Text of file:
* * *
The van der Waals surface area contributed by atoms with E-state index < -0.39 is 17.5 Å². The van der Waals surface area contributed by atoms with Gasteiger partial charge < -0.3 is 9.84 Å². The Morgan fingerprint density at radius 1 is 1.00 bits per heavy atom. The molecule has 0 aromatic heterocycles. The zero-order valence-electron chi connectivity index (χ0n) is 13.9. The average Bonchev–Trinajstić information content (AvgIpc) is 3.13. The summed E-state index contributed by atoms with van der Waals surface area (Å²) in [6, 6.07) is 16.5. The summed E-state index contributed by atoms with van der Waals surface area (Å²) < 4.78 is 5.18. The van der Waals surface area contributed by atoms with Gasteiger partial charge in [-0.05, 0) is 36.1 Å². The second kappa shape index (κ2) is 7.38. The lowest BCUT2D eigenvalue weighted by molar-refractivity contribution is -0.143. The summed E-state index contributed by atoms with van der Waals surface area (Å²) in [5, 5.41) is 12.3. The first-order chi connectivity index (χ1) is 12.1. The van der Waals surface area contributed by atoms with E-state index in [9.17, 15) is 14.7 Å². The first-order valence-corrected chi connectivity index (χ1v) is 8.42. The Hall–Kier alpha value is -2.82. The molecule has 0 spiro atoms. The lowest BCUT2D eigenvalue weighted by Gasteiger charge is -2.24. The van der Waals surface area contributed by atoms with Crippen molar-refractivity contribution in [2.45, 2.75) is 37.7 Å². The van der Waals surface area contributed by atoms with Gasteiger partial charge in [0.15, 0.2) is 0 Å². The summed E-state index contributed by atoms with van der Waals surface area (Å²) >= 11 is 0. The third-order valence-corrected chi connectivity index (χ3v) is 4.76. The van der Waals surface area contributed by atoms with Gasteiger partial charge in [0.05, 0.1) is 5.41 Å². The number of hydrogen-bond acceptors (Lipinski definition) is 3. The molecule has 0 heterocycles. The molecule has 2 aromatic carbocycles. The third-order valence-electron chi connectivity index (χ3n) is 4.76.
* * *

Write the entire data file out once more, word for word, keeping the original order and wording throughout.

The van der Waals surface area contributed by atoms with E-state index < -0.39 is 17.5 Å². The van der Waals surface area contributed by atoms with Gasteiger partial charge < -0.3 is 9.84 Å². The Morgan fingerprint density at radius 1 is 1.00 bits per heavy atom. The molecule has 0 aromatic heterocycles. The zero-order valence-electron chi connectivity index (χ0n) is 13.9. The average Bonchev–Trinajstić information content (AvgIpc) is 3.13. The summed E-state index contributed by atoms with van der Waals surface area (Å²) in [6, 6.07) is 16.5. The summed E-state index contributed by atoms with van der Waals surface area (Å²) < 4.78 is 5.18. The van der Waals surface area contributed by atoms with Gasteiger partial charge in [-0.05, 0) is 36.1 Å². The second kappa shape index (κ2) is 7.38. The lowest BCUT2D eigenvalue weighted by molar-refractivity contribution is -0.143. The summed E-state index contributed by atoms with van der Waals surface area (Å²) in [5, 5.41) is 12.3. The first-order chi connectivity index (χ1) is 12.1. The van der Waals surface area contributed by atoms with E-state index in [9.17, 15) is 14.7 Å². The first-order valence-corrected chi connectivity index (χ1v) is 8.42. The Hall–Kier alpha value is -2.82. The molecule has 0 spiro atoms. The lowest BCUT2D eigenvalue weighted by Gasteiger charge is -2.24. The van der Waals surface area contributed by atoms with Crippen molar-refractivity contribution in [2.45, 2.75) is 37.7 Å². The van der Waals surface area contributed by atoms with Gasteiger partial charge in [0.15, 0.2) is 0 Å². The summed E-state index contributed by atoms with van der Waals surface area (Å²) >= 11 is 0. The third-order valence-corrected chi connectivity index (χ3v) is 4.76. The van der Waals surface area contributed by atoms with Gasteiger partial charge in [0.05, 0.1) is 5.41 Å². The number of hydrogen-bond acceptors (Lipinski definition) is 3. The molecule has 0 heterocycles. The molecule has 2 aromatic carbocycles. The third-order valence-electron chi connectivity index (χ3n) is 4.76.